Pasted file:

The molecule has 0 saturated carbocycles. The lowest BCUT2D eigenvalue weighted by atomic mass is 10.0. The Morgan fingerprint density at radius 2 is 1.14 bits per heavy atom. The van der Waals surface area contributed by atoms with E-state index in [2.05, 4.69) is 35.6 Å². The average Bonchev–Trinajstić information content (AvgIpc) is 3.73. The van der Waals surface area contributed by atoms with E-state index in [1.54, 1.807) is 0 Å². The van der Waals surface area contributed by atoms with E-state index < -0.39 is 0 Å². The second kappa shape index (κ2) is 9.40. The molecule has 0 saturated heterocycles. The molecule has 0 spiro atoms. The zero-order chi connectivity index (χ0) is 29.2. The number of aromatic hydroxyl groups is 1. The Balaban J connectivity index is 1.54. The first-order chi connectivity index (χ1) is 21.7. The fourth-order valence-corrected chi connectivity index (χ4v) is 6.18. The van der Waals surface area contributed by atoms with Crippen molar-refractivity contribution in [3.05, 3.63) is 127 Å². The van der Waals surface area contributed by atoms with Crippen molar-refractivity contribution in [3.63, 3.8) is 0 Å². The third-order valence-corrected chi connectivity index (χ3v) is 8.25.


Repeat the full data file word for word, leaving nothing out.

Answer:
The molecule has 0 saturated carbocycles. The lowest BCUT2D eigenvalue weighted by atomic mass is 10.0. The Morgan fingerprint density at radius 2 is 1.14 bits per heavy atom. The van der Waals surface area contributed by atoms with E-state index in [2.05, 4.69) is 35.6 Å². The average Bonchev–Trinajstić information content (AvgIpc) is 3.73. The van der Waals surface area contributed by atoms with E-state index in [1.54, 1.807) is 0 Å². The van der Waals surface area contributed by atoms with E-state index < -0.39 is 0 Å². The second kappa shape index (κ2) is 9.40. The molecule has 0 saturated heterocycles. The molecule has 0 spiro atoms. The zero-order chi connectivity index (χ0) is 29.2. The number of aromatic hydroxyl groups is 1. The Balaban J connectivity index is 1.54. The first-order chi connectivity index (χ1) is 21.7. The fourth-order valence-corrected chi connectivity index (χ4v) is 6.18. The van der Waals surface area contributed by atoms with Crippen molar-refractivity contribution in [3.05, 3.63) is 127 Å². The van der Waals surface area contributed by atoms with Crippen molar-refractivity contribution in [3.63, 3.8) is 0 Å². The third-order valence-corrected chi connectivity index (χ3v) is 8.25.